Cybersecurity firm SpiderLabs has recently discovered a new phishing campaign that is using the chatbot software on Facebook Messenger, reports TechRadar. The researchers have explained that the objective of this campaign is to get hold of the user’s Facebook credentials and various other personal data. According to the report, chatbots are hugely important for digital marketing and live support, so “cyber attackers are now abusing this feature.” Moreover, common users don’t usually suspect these contents, especially when it seems to come from a legitimate source, the report suggests.
As per the report, the fact that spammers are using the service that they are impersonating makes this campaign “a perfect social engineering technique.” Meanwhile, the report has also advised users to stay alert while browsing the internet and to avoid interaction with “unsolicited emails.”
How does this phishing campaign work
The report suggests that initially, victims receive an email that looks like it was sent from Facebook. These emails claim that the particular user page is “ in violation of the site’s community standards and will be terminated in 48 hours.” The report mentions that these emails also include an “Appeal Now” link which lures the victim to click on it if they want an opportunity to appeal for the termination.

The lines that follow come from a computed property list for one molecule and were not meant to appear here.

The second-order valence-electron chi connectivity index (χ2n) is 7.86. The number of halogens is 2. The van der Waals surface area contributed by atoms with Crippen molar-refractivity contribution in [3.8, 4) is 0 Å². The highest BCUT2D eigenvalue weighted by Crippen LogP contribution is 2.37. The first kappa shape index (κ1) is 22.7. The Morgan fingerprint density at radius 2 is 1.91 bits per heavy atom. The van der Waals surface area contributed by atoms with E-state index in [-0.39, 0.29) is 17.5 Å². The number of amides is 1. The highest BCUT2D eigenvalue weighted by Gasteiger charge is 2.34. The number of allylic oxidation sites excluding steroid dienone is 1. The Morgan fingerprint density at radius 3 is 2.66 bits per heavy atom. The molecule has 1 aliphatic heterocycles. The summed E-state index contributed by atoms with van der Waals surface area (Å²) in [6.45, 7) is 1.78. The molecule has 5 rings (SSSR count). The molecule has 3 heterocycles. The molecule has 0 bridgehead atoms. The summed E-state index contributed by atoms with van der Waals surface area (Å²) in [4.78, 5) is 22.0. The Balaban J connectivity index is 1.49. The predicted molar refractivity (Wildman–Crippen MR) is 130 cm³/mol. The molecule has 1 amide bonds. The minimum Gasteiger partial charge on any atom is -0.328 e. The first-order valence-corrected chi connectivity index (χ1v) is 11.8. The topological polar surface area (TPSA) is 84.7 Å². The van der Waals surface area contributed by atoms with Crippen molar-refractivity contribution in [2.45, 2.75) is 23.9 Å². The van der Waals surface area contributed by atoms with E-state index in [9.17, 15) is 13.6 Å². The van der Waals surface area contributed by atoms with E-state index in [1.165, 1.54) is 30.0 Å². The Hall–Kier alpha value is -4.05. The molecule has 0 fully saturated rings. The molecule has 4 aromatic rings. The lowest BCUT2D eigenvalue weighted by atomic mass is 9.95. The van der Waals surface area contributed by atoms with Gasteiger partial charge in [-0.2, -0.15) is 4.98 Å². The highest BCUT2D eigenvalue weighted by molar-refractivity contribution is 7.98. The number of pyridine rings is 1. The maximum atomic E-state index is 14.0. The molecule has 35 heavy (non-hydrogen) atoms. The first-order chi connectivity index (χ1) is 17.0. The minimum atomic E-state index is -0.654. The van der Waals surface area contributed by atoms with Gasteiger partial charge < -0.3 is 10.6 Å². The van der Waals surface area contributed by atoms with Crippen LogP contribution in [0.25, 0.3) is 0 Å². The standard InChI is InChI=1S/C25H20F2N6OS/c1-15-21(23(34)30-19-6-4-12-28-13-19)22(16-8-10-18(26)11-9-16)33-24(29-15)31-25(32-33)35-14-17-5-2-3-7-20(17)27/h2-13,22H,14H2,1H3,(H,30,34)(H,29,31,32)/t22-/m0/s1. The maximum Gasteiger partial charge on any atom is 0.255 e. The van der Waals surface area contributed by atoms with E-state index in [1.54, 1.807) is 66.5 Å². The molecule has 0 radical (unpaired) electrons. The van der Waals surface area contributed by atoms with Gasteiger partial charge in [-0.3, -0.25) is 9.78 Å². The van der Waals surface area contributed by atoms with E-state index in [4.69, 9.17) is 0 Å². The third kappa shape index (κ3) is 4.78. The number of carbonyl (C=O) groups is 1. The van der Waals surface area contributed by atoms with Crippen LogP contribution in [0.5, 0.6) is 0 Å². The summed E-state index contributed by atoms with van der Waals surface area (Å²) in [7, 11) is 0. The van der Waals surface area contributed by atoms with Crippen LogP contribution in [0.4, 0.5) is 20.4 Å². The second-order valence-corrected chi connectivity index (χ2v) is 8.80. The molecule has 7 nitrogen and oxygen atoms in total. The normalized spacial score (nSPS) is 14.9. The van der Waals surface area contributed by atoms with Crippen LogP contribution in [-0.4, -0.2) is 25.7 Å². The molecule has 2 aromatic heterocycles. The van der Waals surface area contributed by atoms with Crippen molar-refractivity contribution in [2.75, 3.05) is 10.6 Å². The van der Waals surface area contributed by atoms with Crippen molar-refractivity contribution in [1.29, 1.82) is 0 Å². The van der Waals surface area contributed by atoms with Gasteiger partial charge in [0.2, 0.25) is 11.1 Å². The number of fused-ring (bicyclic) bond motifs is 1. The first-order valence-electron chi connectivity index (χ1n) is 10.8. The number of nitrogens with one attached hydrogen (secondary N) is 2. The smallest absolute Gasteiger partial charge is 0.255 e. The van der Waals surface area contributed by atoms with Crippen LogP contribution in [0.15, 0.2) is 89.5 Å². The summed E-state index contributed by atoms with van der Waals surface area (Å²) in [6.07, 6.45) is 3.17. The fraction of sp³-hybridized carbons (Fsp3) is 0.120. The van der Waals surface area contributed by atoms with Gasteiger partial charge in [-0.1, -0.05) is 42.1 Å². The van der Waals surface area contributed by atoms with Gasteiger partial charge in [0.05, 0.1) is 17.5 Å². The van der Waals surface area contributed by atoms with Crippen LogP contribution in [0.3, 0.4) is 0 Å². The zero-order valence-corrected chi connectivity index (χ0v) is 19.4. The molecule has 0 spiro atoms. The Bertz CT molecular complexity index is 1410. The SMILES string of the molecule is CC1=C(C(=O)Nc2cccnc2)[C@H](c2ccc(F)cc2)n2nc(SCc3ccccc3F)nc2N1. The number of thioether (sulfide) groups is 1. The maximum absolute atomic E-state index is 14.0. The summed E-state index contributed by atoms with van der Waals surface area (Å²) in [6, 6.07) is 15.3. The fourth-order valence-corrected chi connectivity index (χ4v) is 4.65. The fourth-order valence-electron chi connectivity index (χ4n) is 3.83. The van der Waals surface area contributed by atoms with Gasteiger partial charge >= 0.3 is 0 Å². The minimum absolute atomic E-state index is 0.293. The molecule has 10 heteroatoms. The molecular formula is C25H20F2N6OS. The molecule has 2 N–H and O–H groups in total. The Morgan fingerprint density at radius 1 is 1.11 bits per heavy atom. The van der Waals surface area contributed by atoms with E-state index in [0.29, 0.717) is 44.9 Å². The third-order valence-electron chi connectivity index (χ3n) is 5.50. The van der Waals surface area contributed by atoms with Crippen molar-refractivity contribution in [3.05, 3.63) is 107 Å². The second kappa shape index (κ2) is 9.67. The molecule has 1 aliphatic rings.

As victims click on the “Appeal Now” link, they are redirected to a Messenger chatbot where users are asked to click another similar link. The report suggests that users are asked to click the link multiple times to overcome email security services (if any) as the link to the chatbot is not a malicious one.
According to the report, victims who proceed with clicking the links are landed on a website hosted on Google Firebase. This website is disguised as a Facebook “Support Inbox”, and this is where the victims end up surrendering their sensitive data to the attackers.
Moreover, the researchers have also warned that these attackers try to pry upon users’ personal information including — email addresses, mobile numbers, first and last names, page names and most importantly passwords.
How to avoid this phishing attack
The report states that luckily the content of these emails includes “a few red flags” that is expected to help common users identify the message as being fraudulent. For instance, the message body usually contains a few spelling and grammatical errors. Moreover, the recipient’s name in these emails also appears as “Policy Issues”, which is not Facebook’s usual way to handle such cases, the report suggests.
Apart from these, researchers have also found some more “red flags” where the page that owns the chatbot has a handle “@case932571902” which doesn’t belong to Facebook, the report confirms. Moreover, such fake pages are also expected to be empty with zero followers and posts.